Despite this, 79% of family business owners will forgo dividends in order to boost innovation, compared to 60% of non-family businesses.
The research, carried out in collaboration with global bank ING and NPM Capital, which provides private equity to family businesses, examined 399 private firms, of which 69% were family-run.
Dr Flören says: “In order to remain competitive in arenas often dominated by much bigger corporations, small businesses have been required to innovate and exercise agility in order to succeed.
“Historically, bad leadership was a pitfall for family businesses, with managers resisting change and embracing tradition. Now there is an almost completely different story, with over half of current directors stating that it is crucial for the continuity of the family business that the new director is even more innovative than the current one. It is clear that increasing numbers of these organisations are anticipating and preparing for this real threat ahead of time.”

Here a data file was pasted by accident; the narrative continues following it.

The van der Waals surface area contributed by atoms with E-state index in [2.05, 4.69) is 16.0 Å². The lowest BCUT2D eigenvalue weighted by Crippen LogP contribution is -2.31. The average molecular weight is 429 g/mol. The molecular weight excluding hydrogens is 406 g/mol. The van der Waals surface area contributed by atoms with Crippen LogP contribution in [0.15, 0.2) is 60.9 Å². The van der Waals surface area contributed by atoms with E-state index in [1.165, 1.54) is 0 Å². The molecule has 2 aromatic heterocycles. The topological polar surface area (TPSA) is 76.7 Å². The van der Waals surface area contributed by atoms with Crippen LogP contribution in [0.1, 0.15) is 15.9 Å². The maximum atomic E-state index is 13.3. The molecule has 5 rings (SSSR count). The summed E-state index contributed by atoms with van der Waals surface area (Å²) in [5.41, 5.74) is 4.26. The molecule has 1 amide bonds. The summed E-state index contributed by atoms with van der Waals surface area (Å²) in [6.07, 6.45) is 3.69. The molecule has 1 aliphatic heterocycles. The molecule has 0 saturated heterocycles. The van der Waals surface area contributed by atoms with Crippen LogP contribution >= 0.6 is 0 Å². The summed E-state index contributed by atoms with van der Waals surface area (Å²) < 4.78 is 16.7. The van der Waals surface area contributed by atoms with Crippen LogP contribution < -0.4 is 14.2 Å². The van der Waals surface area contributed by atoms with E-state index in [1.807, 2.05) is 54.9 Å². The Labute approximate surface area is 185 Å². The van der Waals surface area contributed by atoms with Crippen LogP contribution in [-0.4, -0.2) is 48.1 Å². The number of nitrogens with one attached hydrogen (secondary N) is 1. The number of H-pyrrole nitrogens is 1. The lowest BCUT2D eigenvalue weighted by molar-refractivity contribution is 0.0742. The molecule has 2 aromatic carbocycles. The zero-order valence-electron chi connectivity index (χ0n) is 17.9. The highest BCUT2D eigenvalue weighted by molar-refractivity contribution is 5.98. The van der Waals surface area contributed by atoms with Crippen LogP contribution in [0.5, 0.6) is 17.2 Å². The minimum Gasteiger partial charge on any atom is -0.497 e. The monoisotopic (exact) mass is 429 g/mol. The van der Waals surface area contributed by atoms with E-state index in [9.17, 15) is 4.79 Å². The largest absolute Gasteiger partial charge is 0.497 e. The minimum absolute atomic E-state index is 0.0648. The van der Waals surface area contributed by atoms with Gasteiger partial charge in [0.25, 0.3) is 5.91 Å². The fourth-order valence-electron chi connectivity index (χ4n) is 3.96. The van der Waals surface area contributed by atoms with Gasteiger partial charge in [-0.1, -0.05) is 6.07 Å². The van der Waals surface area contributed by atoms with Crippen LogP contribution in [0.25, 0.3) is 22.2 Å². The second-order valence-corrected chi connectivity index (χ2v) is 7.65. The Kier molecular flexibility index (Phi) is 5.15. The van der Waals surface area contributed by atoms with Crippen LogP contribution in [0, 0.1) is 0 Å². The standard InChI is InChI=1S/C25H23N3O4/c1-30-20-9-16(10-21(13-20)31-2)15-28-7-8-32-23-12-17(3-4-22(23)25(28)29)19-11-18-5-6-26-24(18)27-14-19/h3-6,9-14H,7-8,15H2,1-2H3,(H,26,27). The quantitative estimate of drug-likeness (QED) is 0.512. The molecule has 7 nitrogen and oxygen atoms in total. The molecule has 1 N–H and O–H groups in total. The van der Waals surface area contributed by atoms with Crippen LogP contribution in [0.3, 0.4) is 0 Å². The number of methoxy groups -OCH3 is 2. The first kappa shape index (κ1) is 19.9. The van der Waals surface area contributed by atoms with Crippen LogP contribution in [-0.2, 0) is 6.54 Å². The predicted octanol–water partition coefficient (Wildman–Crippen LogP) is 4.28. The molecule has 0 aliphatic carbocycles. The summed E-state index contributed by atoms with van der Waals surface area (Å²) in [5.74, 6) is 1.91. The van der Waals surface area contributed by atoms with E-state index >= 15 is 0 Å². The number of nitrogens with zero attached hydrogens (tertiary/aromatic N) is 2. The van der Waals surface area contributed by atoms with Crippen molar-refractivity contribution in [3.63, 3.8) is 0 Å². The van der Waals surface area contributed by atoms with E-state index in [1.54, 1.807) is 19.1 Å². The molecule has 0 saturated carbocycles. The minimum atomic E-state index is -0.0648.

His study found that 62% of all family businesses have brought at least one new product or service to the market in the past three years.
Dr Flören believes his study offers some important lessons for heads of industry to consider. He continues: “The report clearly shows that family business owners are not resting on their laurels, however there are still key threats to innovation which often include dependence on the innovative strength of the founder and a high percentage of the family wealth being tied up in the business, making it unavailable for use on new projects.
“Yet despite these challenges, 72% of all family businesses have significantly improved or updated their internal business processes over the last three years. It is clear that bigger corporations looking to implement a successful innovation strategy would do well to look to family businesses for inspiration.”